HubPages Chats With Google Sightseeing

Now that the rigorous judging for HubPages Marks the Spot is over, we had the time to actually chat with our esteemed Judges James & Alex Turnbull from Google Sightseeing – a blog all about discovering the world via Google Maps.  Enjoy our exchange below, where the pair reveal some of their coolest Google Maps discoveries, as well as some thoughts on the contest and Map Capsule 😀

HubPages: What inspired you to start Google Sightseeing?

Google Sightseeing: We were fascinated with the satellite imagery on Google Maps when it was launched in 2005, and we found so many interesting places in the first few hours of browsing that we thought we’d share them. At the time, we had no idea that there would be enough sights to keep us going for the next 5 years! The world it seems, is a much bigger place than we previously thought.

What are some of the coolest sights you’ve shared on the blog?

With over 1,800 posts on the site it’s really hard to choose, however some memorable ones include the 60-metre pink rabbit on a hillside in Italy, the world’s tallest unoccupied building in North Korea, a mysterious abandoned pod city in Taiwan, and the world’s largest graffiti.

How do you think Google Maps has changed the way we live our day-to-day lives?

Google Maps has changed our lives immeasurably – there’s nowhere you can’t look up before you go, no reason to get lost, and nowhere that’s out of reach, at least virtually. Cartography is at the forefront of technology today, and that’s due in part to Google Maps.

What did you enjoy most about the hubs you read for HubPages Marks the Spot?

We’re surprised every single day about the things people find using Google maps, Earth and Street View, and it’s easy to forget how much local and personal knowledge Google’s services don’t provide! All of the hubs gave us a great insight into places that we could never have found out about otherwise.

What kind of location-based hubs (using the new HubPages Map Capsule, which allows hubbers to embed Google Maps into their hubs) would you most like to see?

Personally we’d like to see hubs featuring things you can appreciate without having to visit the location in person – but that’s just us!

What is the coolest (be it useful, silly, creative, or just plain interesting) potential use of the Map Capsule you can think of?

It would be great if the map capsule could expand eventually to provide info directly on the map – clicking markers to reveal content directly related to that thing. An annotated guide like that of an area would be really interesting when filled up with your users’ insights.

If you could immediately teleport to any of the locations or areas that you judged in the contest, which would it be?

We think that would have to be Old Town Temecula! What an amazing place, and a million miles in every way from where we are now.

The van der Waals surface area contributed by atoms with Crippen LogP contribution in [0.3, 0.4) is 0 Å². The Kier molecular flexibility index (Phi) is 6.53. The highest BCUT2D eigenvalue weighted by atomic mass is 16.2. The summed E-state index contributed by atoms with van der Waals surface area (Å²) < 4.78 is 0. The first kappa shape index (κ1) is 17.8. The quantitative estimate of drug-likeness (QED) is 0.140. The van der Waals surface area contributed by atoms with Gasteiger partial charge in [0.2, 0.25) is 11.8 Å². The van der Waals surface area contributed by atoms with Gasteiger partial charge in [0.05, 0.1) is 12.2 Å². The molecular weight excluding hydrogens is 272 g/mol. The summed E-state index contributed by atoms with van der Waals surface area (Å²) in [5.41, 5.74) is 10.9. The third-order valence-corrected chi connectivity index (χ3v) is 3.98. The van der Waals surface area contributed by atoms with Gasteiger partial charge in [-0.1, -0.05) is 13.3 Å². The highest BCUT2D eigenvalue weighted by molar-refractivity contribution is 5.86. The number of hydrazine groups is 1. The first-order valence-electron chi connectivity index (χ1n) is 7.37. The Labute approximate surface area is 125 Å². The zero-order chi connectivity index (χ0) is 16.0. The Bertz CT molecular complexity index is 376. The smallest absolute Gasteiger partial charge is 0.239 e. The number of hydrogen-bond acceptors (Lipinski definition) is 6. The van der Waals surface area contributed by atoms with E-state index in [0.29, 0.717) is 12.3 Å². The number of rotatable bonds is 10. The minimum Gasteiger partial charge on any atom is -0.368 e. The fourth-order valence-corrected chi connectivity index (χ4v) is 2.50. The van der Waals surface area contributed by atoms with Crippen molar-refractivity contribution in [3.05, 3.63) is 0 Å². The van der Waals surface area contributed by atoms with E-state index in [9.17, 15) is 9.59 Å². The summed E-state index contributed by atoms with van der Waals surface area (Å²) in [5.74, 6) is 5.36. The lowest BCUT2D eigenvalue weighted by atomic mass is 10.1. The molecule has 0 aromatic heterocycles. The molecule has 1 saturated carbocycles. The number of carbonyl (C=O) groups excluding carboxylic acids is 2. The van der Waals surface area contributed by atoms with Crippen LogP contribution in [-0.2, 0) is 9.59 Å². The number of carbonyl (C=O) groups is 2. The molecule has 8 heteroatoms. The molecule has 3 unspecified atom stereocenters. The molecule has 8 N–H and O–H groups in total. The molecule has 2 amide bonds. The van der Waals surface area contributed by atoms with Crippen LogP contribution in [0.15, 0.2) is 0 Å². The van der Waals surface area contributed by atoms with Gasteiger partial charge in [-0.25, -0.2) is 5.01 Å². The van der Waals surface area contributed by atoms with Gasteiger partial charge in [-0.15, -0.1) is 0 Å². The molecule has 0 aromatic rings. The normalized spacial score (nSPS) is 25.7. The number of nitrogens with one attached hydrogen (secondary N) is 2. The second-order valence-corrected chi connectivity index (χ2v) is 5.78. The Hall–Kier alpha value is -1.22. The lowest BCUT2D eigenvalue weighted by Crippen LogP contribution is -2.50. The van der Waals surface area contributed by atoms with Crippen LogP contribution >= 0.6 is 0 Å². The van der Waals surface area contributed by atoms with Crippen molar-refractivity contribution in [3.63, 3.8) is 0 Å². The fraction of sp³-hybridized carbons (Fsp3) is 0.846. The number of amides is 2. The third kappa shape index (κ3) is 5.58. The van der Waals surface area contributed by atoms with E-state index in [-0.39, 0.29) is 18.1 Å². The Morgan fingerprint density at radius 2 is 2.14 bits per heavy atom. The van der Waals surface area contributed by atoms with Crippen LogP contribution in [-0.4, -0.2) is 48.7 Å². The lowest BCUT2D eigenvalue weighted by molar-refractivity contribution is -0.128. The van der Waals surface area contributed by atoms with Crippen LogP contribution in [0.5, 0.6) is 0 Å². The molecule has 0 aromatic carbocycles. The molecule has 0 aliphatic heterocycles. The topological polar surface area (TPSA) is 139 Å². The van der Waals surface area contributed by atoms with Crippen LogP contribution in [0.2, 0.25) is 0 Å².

.     .     .

Thanks, Alex & James!

An Interview with’s Esther Brown

As Week 3 of HubPages Marks the Spot nears its end, we thought it might be fun to catch up with Esther Brown, the Community Manager at, our contest sponsor.  Below you’ll find her thoughts on local content- as well as the HubPages contest. Enjoy!

HubPages: First, could you tell us a little about what is all about?

Esther Brown: is the leading provider of hyperlocal news and information. We provide local audiences with neighborhood news and information from bloggers, journalists and mainstream media on hundreds of trusted news sites. In doing so, we help these local content creators by driving traffic to their sites.

How have you seen the concept of “hyperlocal” (be it related to news, as it is with, or reviews, as with Yelp, or location-overviews, as with HubPages Marks the Spot) evolve over the past couple of years?

The first thing that comes to mind for me is the idea of ubiquity. Especially for those interested in media, the term ‘hyperlocal,’ has come to be omnipresent. A few years ago, ‘hyperlocal,’ was on the radar of only a select few companies or individuals. Now, more and more people and businesses understand the concept and opportunity. In the next year or so, I suspect you’ll see another leap for ‘hyperlocal’ as it moves from an exciting vision to a set of profitable best practices.

What kind of location-based articles would you most like to read, personally?

I love food, culture and history, so personally I’d love to see information about food-centric events that are happening around me, or perhaps stories about the people that are making the foods that I love. I love design, too, so I’d also be interested in stories about the history of buildings and places that surround me.

If you were to write an entry for this contest, what would it be?

I’d love to do a profile piece involving a lot of the bloggers I’ve interviewed for our Bloggers We Love series. I’d call it something like ‘Bloggers We Love: Their Favorite Places,’ or “Bloggers We Love: Road Trip” and I’d visit the different cities these bloggers write about and have them take me on a tour of their favorite spots. Like an insider’s guide to the city: curated by local bloggers and aimed at both visitors and locals.

There are tons of great local bloggers out there, and I love to spotlight them and the places they love. All the credit would go to my fabulous tour guides, of course, like Tasha Ball of Tasha Does Tulsa, who knows everything there is to know about what’s good in Tulsa, Oklahoma.

Thanks, Esther!

To learn more about, visit or chat with Esther on Twitter via @Outsidein and @BloggersWeLove. You can also read more about’s ‘Bloggers We Love,’ series on their company blog: To connect with Esther, follow her on Twitter via @estheribrown or @YallHungary.